But our elected officials, who spent most of the time leading up to the final vote preening in front of any camera that they could find, in a typical last minute rally, saved us from going over that cliff. Both sides were less than thrilled with the result, and the fiscal battles were far from over, but the economy was protected and, more importantly, the middle class didn’t see their taxes go up.
Excuse me? Did you honestly just say that middle class taxes didn’t go up?
As most of you are aware by now, one of the provisions that was allowed to expire was the temporary payroll tax cut that was originally passed in 2001, then extended in 2012. It took the Social Security tax rate from 6.2% down to 4.2%, and we were all assured it would have no impact on future benefits, a promise I’m sure we all take seriously.
Well, that cut was allowed to expire on January 1st.
Thankfully though, we were able to negotiate the top level impact from the original proposal of all income over $250,000 to all income over $400,000. So after all the posturing and boasting by each party about how their plan best protects the middle class, in the end it was simply a load of crap to allow them to pass along extended benefits to those whose money buys more influence.
In the end, the neoliberal policies continue to assure that the plutocrats basking in this new gilded age will continue to have their golden calf while the real economy continues to slug along with marginal growth offset by either speculator driven increases in the cost of basic commodities or by price fixing by the monopolistic capitalist corporations that dictate the real winners and losers.
Again I will argue that in this latest bait and switch, it is the liberals who most disappoint. Republicans make absolutely no apologies for their steadfast protection of the wealthiest among us, continuing to espouse the time proven false nonsense that their benefit benefits all. But Democrats, and especially liberals, stand in front of the cameras and preach how they are there to fight for the working class, those who have seen their “portfolios” crumble under the weight of the grifters who gambled away our economy only to come to us with their hands out so they could start gambling again.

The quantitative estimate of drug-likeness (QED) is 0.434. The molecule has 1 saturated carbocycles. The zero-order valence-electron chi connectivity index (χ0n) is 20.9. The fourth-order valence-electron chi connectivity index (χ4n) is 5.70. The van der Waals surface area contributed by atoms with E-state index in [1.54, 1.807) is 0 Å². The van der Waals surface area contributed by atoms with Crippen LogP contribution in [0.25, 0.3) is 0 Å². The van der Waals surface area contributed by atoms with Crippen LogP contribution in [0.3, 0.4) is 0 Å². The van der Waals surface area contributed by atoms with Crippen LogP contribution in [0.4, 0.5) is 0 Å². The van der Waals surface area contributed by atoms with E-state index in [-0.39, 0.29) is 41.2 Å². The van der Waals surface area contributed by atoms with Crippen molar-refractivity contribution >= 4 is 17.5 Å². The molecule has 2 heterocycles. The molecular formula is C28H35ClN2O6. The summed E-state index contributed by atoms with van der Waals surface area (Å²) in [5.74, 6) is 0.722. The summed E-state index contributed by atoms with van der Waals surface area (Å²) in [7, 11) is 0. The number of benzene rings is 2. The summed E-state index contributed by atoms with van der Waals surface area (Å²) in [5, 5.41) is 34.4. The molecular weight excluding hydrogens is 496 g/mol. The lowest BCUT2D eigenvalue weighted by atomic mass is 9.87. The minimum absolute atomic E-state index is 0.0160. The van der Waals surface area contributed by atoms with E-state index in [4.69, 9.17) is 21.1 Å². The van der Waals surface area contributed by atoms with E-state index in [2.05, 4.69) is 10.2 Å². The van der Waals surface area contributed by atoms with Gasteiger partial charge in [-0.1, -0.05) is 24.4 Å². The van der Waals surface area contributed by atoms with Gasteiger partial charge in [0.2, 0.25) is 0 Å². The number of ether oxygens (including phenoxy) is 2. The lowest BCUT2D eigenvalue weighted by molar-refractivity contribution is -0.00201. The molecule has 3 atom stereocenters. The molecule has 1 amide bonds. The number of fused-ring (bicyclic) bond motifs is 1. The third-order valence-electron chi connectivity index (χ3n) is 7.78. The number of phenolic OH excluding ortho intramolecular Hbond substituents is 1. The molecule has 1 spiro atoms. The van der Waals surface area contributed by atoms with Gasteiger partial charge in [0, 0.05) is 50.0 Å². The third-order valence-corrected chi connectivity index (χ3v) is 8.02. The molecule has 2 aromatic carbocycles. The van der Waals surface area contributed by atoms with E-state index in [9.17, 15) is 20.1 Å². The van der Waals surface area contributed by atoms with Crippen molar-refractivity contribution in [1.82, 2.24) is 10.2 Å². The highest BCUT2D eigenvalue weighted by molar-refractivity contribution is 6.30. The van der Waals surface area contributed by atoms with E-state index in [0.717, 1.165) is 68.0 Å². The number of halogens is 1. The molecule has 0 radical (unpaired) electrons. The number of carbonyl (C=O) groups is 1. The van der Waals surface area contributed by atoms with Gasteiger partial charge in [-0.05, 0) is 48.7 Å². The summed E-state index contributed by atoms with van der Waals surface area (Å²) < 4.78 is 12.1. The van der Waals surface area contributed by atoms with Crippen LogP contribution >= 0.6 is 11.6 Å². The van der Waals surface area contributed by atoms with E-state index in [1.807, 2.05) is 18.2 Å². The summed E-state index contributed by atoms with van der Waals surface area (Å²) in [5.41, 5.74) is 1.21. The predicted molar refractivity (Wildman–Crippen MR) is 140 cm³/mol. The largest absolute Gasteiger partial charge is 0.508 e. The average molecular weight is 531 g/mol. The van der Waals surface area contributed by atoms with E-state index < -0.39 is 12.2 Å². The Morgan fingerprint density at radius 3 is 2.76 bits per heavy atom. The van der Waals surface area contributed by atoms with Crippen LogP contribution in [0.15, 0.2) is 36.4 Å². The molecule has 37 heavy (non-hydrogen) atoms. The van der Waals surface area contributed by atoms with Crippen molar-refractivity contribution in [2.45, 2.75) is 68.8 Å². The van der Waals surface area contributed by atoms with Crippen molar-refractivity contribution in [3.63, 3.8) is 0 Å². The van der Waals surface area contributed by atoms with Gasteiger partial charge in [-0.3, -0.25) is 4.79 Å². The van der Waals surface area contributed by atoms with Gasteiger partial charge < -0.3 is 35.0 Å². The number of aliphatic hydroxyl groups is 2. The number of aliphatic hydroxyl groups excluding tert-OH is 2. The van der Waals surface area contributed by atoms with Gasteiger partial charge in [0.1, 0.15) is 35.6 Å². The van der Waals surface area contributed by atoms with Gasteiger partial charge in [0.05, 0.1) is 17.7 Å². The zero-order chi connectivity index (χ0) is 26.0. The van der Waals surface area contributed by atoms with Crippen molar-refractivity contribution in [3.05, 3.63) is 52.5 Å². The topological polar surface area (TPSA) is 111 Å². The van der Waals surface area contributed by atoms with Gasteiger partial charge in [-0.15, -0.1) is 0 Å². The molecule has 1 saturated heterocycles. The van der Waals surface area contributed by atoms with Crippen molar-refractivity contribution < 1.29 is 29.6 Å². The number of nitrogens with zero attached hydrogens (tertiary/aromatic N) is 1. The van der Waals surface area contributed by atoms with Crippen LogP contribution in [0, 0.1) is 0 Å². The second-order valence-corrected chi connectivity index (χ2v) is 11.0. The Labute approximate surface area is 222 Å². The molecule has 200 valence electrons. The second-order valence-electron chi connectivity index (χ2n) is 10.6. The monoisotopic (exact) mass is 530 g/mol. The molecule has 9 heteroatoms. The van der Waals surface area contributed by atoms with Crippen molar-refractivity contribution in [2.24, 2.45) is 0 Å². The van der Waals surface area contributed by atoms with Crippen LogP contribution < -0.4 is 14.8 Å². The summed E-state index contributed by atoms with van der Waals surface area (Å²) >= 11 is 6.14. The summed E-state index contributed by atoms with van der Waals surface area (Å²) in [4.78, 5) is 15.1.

But time and time again, they “negotiate” to sell us out as well, cowering to the almighty campaign dollar. And somehow they emerge from their pathetic failures telling us how they protected us from the other side. What other side?
Republicans have stated very clearly that they are willing to both default on our debt and shut the government down, which will delay social security checks, payments to veterans and active military members, and bring to a grinding halt funding that allows states to run programs for the poor and disenfranchised. They will do this unless the Democrats bow once again, and allow them to propose arcane spending cuts, which will cut Social Security benefits, reduce welfare and Medicaid programs that are one of the few thing propping up the working poor in this country.
Their proposals will create an even wider income inequality, which history has clearly shown is a precursor to financial collapse. But do you hear these facts illustrated each night on the news? Either our elected officials are to incompetent to read and comprehend the lessons in global history, or they simply don’t care, assuming they will be on a yacht sailing toward the next country with the resources to exploit for their gain.